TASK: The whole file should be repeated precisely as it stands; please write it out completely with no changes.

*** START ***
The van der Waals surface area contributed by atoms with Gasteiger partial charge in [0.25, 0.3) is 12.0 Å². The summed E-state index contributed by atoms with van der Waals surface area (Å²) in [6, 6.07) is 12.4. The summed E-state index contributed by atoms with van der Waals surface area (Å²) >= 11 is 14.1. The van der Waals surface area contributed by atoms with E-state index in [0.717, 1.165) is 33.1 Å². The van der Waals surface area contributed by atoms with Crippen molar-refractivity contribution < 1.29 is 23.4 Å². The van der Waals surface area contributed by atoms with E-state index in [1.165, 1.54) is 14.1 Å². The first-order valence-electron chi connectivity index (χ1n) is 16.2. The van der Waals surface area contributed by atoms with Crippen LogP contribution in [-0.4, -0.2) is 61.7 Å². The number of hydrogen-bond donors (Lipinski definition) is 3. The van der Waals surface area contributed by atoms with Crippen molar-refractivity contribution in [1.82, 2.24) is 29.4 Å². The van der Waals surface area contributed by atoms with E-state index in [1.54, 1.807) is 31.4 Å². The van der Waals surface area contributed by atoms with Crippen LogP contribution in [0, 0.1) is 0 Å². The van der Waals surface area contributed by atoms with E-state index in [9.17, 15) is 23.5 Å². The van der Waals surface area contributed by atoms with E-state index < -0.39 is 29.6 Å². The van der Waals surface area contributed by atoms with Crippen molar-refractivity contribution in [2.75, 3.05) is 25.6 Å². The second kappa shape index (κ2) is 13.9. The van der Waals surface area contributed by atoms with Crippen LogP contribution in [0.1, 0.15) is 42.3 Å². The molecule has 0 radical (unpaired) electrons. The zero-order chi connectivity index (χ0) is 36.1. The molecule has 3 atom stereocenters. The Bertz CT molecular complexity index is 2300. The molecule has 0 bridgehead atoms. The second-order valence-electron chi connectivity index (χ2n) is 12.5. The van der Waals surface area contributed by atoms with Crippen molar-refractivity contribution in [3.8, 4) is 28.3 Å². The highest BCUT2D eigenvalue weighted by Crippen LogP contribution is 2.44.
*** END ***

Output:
The van der Waals surface area contributed by atoms with Gasteiger partial charge in [0.25, 0.3) is 12.0 Å². The summed E-state index contributed by atoms with van der Waals surface area (Å²) in [6, 6.07) is 12.4. The summed E-state index contributed by atoms with van der Waals surface area (Å²) >= 11 is 14.1. The van der Waals surface area contributed by atoms with E-state index in [0.717, 1.165) is 33.1 Å². The van der Waals surface area contributed by atoms with Crippen molar-refractivity contribution < 1.29 is 23.4 Å². The van der Waals surface area contributed by atoms with E-state index in [1.165, 1.54) is 14.1 Å². The first-order valence-electron chi connectivity index (χ1n) is 16.2. The van der Waals surface area contributed by atoms with Crippen LogP contribution in [-0.4, -0.2) is 61.7 Å². The number of hydrogen-bond donors (Lipinski definition) is 3. The van der Waals surface area contributed by atoms with Crippen molar-refractivity contribution in [1.82, 2.24) is 29.4 Å². The van der Waals surface area contributed by atoms with E-state index in [1.54, 1.807) is 31.4 Å². The van der Waals surface area contributed by atoms with Crippen LogP contribution in [0, 0.1) is 0 Å². The van der Waals surface area contributed by atoms with E-state index in [9.17, 15) is 23.5 Å². The van der Waals surface area contributed by atoms with E-state index < -0.39 is 29.6 Å². The van der Waals surface area contributed by atoms with Crippen molar-refractivity contribution in [2.75, 3.05) is 25.6 Å². The second kappa shape index (κ2) is 13.9. The van der Waals surface area contributed by atoms with Crippen LogP contribution in [0.1, 0.15) is 42.3 Å². The molecule has 0 radical (unpaired) electrons. The zero-order chi connectivity index (χ0) is 36.1. The molecule has 3 atom stereocenters. The Bertz CT molecular complexity index is 2300. The molecule has 0 bridgehead atoms. The second-order valence-electron chi connectivity index (χ2n) is 12.5. The van der Waals surface area contributed by atoms with Crippen molar-refractivity contribution in [3.8, 4) is 28.3 Å². The highest BCUT2D eigenvalue weighted by Crippen LogP contribution is 2.44.